Minnesota's Native American-owned and operated casinos are making plans to reopen for visitors, with one choosing to open immediately after the end of the state's Stay at Home order.
Prairie's Edge Casino Resort in Granite Falls opened its doors at noon on Monday, May 18, the first day of Minnesota's new Stay Safe MN order.
"The decision to reopen has been made with much consideration for the health and safety of our valued guests and team members," Prairie's Edge announced on its website. "We will continue to follow the recommended social distancing guidelines and are asking guests to do the same. In common gathering areas such as kiosks, Guest Services, food outlets, bars, etc. six-foot markers have been placed on the floor throughout the property."
The casino is also asking those who are considered high-risk or showing signs of illness to stay home.
Prairie's Edge is owned and operated by the Upper Sioux Community.
Meantime, the Shakopee Mdewakanton Sioux Community announced Mystic Lake and Little Six Casinos will reopen in Prior Lake on Tuesday, May 26.
"Our tribal members, team members and guests depend on us to make decisions with their wellbeing in mind, and we have not taken this responsibility lightly as we carefully deliberated these decisions over the past several weeks," Shakopee Mdewakanton Sioux Community Chairman Keith Anderson said in a statement.
Mystic Lake and Little Six will reopen with a "phased approach," according to a press release. That includes recalculating building occupancy limits and enforcing physical distancing. Door counts and surveillance will monitor the numbers of guests, and all employees and guests are asked to wear masks.
Slots and table games will be first to reopen. Mystic Lake said chairs have been removed from every other slot machine, and 50% of chairs have been removed from table games for appropriate spacing.
The casino says all public areas will be cleaned and sanitized numerous times each day, and the health of employees will be monitored regularly.
Grand Casino, operated by the Mille Lacs Band of Ojibwe, announced it has developed a health, safety and sanitation plan for its casinos in Onamia and Hinckley, though exact reopening dates were not announced.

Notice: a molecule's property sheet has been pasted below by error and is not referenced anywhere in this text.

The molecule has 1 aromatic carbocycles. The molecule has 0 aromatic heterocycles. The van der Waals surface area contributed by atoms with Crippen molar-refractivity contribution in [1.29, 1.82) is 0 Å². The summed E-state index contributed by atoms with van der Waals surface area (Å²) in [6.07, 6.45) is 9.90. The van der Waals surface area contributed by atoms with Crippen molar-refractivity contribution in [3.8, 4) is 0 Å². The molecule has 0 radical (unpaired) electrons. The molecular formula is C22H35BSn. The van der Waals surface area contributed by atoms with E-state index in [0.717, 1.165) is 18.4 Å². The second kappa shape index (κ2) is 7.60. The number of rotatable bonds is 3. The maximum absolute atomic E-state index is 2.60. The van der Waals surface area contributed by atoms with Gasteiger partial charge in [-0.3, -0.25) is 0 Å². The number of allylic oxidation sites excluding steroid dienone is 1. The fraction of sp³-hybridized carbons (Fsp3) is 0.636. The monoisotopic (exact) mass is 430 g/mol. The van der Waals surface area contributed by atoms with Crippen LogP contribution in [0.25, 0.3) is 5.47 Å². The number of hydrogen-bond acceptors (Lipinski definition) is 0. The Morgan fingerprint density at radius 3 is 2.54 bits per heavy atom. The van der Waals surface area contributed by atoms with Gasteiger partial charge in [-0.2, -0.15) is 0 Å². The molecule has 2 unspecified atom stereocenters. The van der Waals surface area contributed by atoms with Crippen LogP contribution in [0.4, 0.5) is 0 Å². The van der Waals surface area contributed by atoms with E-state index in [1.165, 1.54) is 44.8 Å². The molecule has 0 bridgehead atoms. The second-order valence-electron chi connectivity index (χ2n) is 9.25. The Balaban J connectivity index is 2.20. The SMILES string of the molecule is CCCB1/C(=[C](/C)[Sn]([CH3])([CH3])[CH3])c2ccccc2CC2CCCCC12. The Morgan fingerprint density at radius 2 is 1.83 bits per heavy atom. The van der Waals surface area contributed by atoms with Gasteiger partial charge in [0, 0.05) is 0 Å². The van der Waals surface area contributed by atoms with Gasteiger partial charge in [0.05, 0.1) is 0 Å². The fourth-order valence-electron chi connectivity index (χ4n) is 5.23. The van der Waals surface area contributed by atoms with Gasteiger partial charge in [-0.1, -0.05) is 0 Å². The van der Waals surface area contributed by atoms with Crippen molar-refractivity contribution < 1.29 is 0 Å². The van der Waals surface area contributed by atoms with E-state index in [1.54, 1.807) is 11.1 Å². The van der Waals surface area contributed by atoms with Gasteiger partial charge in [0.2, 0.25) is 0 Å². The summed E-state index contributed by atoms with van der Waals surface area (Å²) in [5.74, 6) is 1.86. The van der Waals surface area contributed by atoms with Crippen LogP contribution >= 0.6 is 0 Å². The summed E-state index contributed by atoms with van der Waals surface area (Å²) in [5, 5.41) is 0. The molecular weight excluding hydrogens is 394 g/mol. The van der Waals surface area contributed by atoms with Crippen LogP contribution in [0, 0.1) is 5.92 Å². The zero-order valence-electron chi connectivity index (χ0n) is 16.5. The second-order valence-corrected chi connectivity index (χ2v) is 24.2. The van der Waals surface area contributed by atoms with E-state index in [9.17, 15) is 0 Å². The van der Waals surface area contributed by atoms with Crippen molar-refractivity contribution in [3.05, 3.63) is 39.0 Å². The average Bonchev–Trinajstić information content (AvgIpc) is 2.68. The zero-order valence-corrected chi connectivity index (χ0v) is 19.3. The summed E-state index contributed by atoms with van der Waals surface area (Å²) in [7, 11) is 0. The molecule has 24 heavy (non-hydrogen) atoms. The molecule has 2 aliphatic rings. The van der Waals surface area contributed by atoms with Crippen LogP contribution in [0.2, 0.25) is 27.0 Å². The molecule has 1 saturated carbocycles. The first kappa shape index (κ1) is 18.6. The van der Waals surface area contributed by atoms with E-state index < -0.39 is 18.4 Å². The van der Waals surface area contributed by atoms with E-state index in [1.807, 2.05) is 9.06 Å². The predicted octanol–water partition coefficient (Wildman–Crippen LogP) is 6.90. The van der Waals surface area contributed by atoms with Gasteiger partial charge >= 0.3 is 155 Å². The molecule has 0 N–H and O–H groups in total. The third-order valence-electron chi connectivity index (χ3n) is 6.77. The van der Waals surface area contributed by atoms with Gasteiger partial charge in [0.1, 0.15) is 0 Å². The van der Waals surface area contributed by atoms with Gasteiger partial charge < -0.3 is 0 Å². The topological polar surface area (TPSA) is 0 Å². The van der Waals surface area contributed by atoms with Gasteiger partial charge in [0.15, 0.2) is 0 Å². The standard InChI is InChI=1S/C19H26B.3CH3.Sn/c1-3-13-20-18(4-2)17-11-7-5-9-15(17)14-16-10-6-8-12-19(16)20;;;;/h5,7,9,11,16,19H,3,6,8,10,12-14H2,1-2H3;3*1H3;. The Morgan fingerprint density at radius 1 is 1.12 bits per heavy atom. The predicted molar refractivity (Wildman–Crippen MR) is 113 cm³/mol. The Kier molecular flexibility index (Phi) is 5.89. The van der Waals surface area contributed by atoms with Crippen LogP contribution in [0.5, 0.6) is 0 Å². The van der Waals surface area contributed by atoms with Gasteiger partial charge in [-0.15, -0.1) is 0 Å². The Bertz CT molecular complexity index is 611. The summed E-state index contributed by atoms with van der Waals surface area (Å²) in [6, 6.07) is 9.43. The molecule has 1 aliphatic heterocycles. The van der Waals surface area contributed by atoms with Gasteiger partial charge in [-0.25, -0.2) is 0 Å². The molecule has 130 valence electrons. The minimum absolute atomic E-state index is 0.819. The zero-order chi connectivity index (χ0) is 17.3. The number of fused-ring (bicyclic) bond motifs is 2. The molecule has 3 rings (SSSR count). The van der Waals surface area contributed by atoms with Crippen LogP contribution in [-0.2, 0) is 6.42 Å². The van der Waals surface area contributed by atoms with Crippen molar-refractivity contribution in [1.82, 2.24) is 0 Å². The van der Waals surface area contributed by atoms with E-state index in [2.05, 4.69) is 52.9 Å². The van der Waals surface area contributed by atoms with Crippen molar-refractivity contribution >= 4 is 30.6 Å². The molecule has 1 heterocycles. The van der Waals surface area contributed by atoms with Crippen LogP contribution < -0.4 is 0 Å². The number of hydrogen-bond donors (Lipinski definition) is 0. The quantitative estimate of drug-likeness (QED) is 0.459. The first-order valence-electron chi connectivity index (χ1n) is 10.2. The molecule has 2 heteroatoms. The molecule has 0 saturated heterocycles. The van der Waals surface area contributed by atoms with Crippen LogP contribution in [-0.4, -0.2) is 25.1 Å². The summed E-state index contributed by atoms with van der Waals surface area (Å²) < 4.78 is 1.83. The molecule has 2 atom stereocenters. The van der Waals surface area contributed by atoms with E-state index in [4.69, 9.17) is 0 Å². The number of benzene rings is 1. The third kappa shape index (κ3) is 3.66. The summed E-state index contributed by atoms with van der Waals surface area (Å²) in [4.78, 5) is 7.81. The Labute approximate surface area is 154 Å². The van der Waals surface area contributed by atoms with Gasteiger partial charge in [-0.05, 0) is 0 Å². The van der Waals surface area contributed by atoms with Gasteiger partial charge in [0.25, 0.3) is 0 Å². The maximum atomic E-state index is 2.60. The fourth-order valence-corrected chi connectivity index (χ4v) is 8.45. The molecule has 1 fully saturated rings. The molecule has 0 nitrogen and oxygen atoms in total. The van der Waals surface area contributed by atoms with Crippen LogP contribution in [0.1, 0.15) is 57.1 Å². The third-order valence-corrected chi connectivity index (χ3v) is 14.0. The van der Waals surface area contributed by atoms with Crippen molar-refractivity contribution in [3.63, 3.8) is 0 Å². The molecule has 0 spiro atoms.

According to a press release, the first phase at Grand Casino will include reopening the gaming floor with limited seating and layout changes to the floor to accommodate social distancing. Bingo, poker, and pull tabs are not included in the first phase. Dine-in restaurants will remain closed as well, though several to-go food services will be open. Valet and shuttle services will not be available, and the pool, fitness center, and arcade will remain closed.
Grand Casino will ask guests to enter through designated entrances, and non-invasive thermal cameras will be used to scan the temperature of all arriving guests. No guest or employee with a temperature above 100-degrees will be allowed to enter.
Increased cleaning and sanitizing will also be part of the new procedures, casino operators said, and additional hand sanitizer stations will be placed throughout the building.
Treasure Island Resort and Casino currently remains closed northwest of Red Wing.
"We are just as eager to welcome you back and are actively working on a reopening plan that will keep everyone safe and healthy," the casino wrote in a statement on its website. "While we do not yet have a specific reopening date, we are preparing and getting closer to making that decision."
Treasure Island is owned and operated by the Prairie Island Indian Community.
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The state of Minnesota has set up a hotline for general questions about coronavirus at 651-201-3920 or 1-800-657-3903, available 7 a.m. to 7 p.m.
There is also a data portal online at mn.gov/covid19.